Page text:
The tweet heard ’round the world is as meaningless as most of the other rubbish that passes for political discourse in the Grand Republic. It seems that Jim Cramer had it right from the beginning for traders and investors. The only thing that matters is how the markets accept the jobs data and what will its impact be on asset prices going forward. The market is definitely in the mindset of weighing the data in a “more good is good and bad is bad” mode.
The impact of FED policy seems to have been fully digested and the markets are anxious to measure whether or not the FED’s policy is gaining traction. If Friday’s unemployment rate sticks in the months going forward and the lackluster nonfarm payroll continues, will the markets accept that as good enough to sustain equity prices? Does a 7.8% headline rate pose a problem for the FED that just became very aggressive at its last FOMC meeting and moved the extended period to late-2015, as well as announced an increase in MBS purchases to ensure mortgage rates remaining very low. How can the FED’s models have missed the largest household jobs increase in 30 years just after Chairman Bernanke described the unemployment situation as grave?
Maybe the equity bulls have been correct in buying stocks as the underlying economy is stronger than the FED’s models indicate? If the FED backs off its bond buying program as the unemployment rate drops to 7%–and even as GDP growth remains tepid–how will the dilemma for the FED be resolved? These are very important issues going forward as the market digests this dramatic fall in the jobless rate. The FED has never mentioned the U-6 or other statistics but seems to committed to the headline rate so that is what we will continue to utilize in our analysis.
However, before all the talking heads have finished spinning Friday’s unemployment report to death, the only voice we need to hear from is Chairman Bernanke and his take. Also, the average hourly earnings had an above consensus increase of 0.3% as did the average work week, which increased 0.1% to 34.5 hours. The previous two jobs reports were also revised higher so from a data perspective the September report was not short of consensus.
The most troubling part was that manufacturing lost jobs and construction continued to be anemic. The Canadian unemployment report was much stronger than the U.S. as jobs grew a very robust 52,000, well above the expected 11,000, while the jobless rate increased to 7.4% to 7.3%. It seems the health of the Canadian economy is seeing many new entrants into the labor pool. The only problem with the Canadian data was that manufacturing lost 6,200 jobs but construction gained 29,000 jobs.
The BOC has been trying to rein in the housing sector so this is going to be a factor in forcing BOC Governor Carney to become more aggressive in restraining credit to the construction sector. The building permits data came out along with the unemployment report and building permits were up a robust 7.9% while consensus had a negative number. All is all, the Canadian data was very positive.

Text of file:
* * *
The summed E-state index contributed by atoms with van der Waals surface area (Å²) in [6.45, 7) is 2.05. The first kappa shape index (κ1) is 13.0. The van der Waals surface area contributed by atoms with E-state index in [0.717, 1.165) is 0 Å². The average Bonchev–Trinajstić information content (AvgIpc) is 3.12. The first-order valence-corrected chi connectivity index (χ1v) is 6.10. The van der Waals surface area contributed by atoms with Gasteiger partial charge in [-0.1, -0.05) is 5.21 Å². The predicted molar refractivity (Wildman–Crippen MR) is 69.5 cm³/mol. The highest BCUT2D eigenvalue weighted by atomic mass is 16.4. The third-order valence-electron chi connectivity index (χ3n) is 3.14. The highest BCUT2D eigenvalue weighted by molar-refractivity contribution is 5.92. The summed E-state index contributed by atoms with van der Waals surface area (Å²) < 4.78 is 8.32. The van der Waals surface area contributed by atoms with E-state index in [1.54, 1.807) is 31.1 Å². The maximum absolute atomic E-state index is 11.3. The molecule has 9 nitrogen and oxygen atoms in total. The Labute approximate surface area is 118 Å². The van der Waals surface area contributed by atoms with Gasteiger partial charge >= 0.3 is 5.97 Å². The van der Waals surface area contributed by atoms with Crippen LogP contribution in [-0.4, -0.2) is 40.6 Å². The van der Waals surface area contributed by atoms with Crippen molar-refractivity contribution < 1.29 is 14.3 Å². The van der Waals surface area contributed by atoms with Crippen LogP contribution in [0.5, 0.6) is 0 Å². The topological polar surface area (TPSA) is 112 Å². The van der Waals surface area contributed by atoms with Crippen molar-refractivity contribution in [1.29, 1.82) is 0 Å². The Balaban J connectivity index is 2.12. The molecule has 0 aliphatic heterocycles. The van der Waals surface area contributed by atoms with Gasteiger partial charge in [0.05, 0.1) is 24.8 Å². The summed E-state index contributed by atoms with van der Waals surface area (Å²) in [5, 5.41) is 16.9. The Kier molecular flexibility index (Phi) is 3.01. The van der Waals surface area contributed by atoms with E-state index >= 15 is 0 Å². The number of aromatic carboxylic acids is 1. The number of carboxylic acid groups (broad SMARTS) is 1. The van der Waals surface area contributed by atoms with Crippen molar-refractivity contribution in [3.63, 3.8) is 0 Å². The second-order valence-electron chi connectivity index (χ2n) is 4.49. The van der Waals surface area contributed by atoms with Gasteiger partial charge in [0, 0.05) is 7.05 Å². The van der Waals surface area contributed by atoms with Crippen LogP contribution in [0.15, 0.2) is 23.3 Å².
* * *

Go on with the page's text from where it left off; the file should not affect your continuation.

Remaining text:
***Looking at the 2-YEAR YIELDS in Europe ECB President Draghi should be allowed to feel some success. It was the rise in short-term yields in late July that prompted President Draghi to get very aggressive in turning the tide on the near-term problems of the European sovereign debt markets. The Spanish and Italian 2-YEAR yield had climbed to almost 7% on July 25, causing severe problems for those nations looking to borrow money within the time frame of the previous LTRO interventions.
In reviewing the present 2-year note prices, Mr. Draghi can feel that his concept of monetary transmission channel is certainly effective in calming the storms that were battering the debt stressed peripherals:
So without question the ECB’s efforts have definitely had an impact on the ability of the peripherals to borrow at somewhat globally competitive rates. The Irish 2-year note is equivalent to the Canadian rate of the same duration. Does this mean that for Europe the troubles are past and investors can proceed with investing in Europe? Hardly.
The difficult work for Europe begins with Spain and how it will deal with funding itself with a contracting economy. Investors have to worry that the ECB has followed the FED in breaking the price discovery function of its bond markets. This is the major problem for global investors as we move forward. This is why we will keep on top of the price of short-term debt in Europe as a very important barometer of global risk. If the Euro curves begin a new round of bear flatteners I will become very cautious about risk. For President Draghi: Do not become to enamored with this recent success for the markets will humble all and will prove that perceived victories can be fleeting. The markets can be repelled for a while but if policy fails and undermines the impact of precious time bought by successful interventions the market will exact an enormous toll.